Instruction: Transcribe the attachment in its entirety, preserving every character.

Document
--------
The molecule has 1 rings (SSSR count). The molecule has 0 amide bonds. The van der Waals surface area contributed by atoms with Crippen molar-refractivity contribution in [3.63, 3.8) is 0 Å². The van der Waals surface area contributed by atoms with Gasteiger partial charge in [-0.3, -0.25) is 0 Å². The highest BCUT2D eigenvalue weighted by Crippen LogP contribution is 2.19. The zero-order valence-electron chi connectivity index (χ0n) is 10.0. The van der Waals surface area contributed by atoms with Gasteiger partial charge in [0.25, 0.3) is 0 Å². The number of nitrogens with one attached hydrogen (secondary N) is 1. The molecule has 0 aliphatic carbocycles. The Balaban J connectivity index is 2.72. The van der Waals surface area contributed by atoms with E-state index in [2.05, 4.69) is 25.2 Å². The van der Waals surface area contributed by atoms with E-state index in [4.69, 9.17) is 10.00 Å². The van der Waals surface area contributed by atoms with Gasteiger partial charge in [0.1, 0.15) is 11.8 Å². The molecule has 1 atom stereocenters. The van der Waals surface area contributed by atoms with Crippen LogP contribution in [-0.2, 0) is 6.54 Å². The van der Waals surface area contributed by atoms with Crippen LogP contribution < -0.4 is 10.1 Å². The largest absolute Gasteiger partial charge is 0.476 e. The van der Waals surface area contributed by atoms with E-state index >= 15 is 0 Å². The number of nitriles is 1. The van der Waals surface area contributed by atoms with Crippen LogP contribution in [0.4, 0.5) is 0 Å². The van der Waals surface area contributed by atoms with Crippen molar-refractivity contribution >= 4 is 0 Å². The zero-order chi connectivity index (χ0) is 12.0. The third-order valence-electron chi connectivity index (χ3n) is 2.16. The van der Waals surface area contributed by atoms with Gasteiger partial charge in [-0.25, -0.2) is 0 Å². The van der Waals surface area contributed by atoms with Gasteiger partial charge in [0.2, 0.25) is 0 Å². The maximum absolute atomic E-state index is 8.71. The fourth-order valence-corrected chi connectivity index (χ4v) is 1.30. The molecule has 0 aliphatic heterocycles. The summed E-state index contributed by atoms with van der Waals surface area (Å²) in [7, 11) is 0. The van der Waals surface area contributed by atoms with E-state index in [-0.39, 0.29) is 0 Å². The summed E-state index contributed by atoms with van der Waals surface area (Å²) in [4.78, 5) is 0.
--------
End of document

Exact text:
The molecule has 1 rings (SSSR count). The molecule has 0 amide bonds. The van der Waals surface area contributed by atoms with Crippen molar-refractivity contribution in [3.63, 3.8) is 0 Å². The van der Waals surface area contributed by atoms with Gasteiger partial charge in [-0.3, -0.25) is 0 Å². The highest BCUT2D eigenvalue weighted by Crippen LogP contribution is 2.19. The zero-order valence-electron chi connectivity index (χ0n) is 10.0. The van der Waals surface area contributed by atoms with Gasteiger partial charge in [0.25, 0.3) is 0 Å². The number of nitrogens with one attached hydrogen (secondary N) is 1. The molecule has 0 aliphatic carbocycles. The Balaban J connectivity index is 2.72. The van der Waals surface area contributed by atoms with E-state index in [2.05, 4.69) is 25.2 Å². The van der Waals surface area contributed by atoms with E-state index in [4.69, 9.17) is 10.00 Å². The van der Waals surface area contributed by atoms with Gasteiger partial charge in [0.1, 0.15) is 11.8 Å². The molecule has 1 atom stereocenters. The van der Waals surface area contributed by atoms with Crippen LogP contribution in [-0.2, 0) is 6.54 Å². The van der Waals surface area contributed by atoms with Crippen LogP contribution < -0.4 is 10.1 Å². The largest absolute Gasteiger partial charge is 0.476 e. The van der Waals surface area contributed by atoms with E-state index >= 15 is 0 Å². The number of nitriles is 1. The van der Waals surface area contributed by atoms with Crippen LogP contribution in [0.4, 0.5) is 0 Å². The van der Waals surface area contributed by atoms with Crippen molar-refractivity contribution >= 4 is 0 Å². The zero-order chi connectivity index (χ0) is 12.0. The third-order valence-electron chi connectivity index (χ3n) is 2.16. The van der Waals surface area contributed by atoms with Gasteiger partial charge in [-0.25, -0.2) is 0 Å². The van der Waals surface area contributed by atoms with Gasteiger partial charge in [0.2, 0.25) is 0 Å². The maximum absolute atomic E-state index is 8.71. The fourth-order valence-corrected chi connectivity index (χ4v) is 1.30. The molecule has 0 aliphatic heterocycles. The summed E-state index contributed by atoms with van der Waals surface area (Å²) in [7, 11) is 0. The van der Waals surface area contributed by atoms with E-state index in [-0.39, 0.29) is 0 Å². The summed E-state index contributed by atoms with van der Waals surface area (Å²) in [4.78, 5) is 0.